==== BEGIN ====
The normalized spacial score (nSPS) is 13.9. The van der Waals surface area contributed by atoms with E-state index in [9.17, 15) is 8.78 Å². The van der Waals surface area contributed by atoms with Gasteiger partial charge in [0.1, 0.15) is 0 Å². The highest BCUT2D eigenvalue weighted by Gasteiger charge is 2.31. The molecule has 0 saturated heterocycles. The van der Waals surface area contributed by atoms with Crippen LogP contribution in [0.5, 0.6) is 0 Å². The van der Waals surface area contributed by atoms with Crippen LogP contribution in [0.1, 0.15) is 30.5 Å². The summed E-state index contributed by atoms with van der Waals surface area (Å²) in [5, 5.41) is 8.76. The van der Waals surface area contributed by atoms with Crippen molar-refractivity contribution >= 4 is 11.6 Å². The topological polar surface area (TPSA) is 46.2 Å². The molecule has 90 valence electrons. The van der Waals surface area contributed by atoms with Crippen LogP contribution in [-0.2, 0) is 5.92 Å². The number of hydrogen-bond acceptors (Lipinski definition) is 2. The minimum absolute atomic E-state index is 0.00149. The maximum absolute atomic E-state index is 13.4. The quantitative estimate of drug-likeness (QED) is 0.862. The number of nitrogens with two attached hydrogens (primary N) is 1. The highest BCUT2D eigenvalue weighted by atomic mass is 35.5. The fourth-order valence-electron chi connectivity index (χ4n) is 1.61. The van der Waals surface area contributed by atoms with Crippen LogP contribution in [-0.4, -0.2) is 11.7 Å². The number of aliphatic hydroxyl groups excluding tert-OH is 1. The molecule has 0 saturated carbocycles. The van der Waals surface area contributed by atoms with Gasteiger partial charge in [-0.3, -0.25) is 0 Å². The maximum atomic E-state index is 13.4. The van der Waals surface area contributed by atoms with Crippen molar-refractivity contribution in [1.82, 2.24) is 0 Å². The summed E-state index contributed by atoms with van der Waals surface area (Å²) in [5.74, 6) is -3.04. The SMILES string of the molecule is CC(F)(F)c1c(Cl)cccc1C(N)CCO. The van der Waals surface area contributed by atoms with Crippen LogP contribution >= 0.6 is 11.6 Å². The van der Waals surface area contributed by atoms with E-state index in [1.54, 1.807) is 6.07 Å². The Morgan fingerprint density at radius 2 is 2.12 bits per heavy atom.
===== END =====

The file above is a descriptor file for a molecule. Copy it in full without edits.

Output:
The normalized spacial score (nSPS) is 13.9. The van der Waals surface area contributed by atoms with E-state index in [9.17, 15) is 8.78 Å². The van der Waals surface area contributed by atoms with Gasteiger partial charge in [0.1, 0.15) is 0 Å². The highest BCUT2D eigenvalue weighted by Gasteiger charge is 2.31. The molecule has 0 saturated heterocycles. The van der Waals surface area contributed by atoms with Crippen LogP contribution in [0.5, 0.6) is 0 Å². The van der Waals surface area contributed by atoms with Crippen LogP contribution in [0.1, 0.15) is 30.5 Å². The summed E-state index contributed by atoms with van der Waals surface area (Å²) in [5, 5.41) is 8.76. The van der Waals surface area contributed by atoms with Crippen molar-refractivity contribution >= 4 is 11.6 Å². The topological polar surface area (TPSA) is 46.2 Å². The molecule has 90 valence electrons. The van der Waals surface area contributed by atoms with Crippen LogP contribution in [-0.2, 0) is 5.92 Å². The number of hydrogen-bond acceptors (Lipinski definition) is 2. The minimum absolute atomic E-state index is 0.00149. The maximum absolute atomic E-state index is 13.4. The quantitative estimate of drug-likeness (QED) is 0.862. The number of nitrogens with two attached hydrogens (primary N) is 1. The highest BCUT2D eigenvalue weighted by atomic mass is 35.5. The fourth-order valence-electron chi connectivity index (χ4n) is 1.61. The van der Waals surface area contributed by atoms with Crippen LogP contribution in [-0.4, -0.2) is 11.7 Å². The number of aliphatic hydroxyl groups excluding tert-OH is 1. The molecule has 0 saturated carbocycles. The van der Waals surface area contributed by atoms with Gasteiger partial charge in [-0.3, -0.25) is 0 Å². The maximum atomic E-state index is 13.4. The van der Waals surface area contributed by atoms with Crippen molar-refractivity contribution in [1.82, 2.24) is 0 Å². The summed E-state index contributed by atoms with van der Waals surface area (Å²) in [5.74, 6) is -3.04. The SMILES string of the molecule is CC(F)(F)c1c(Cl)cccc1C(N)CCO. The van der Waals surface area contributed by atoms with Crippen LogP contribution >= 0.6 is 11.6 Å². The van der Waals surface area contributed by atoms with E-state index in [1.54, 1.807) is 6.07 Å². The Morgan fingerprint density at radius 2 is 2.12 bits per heavy atom.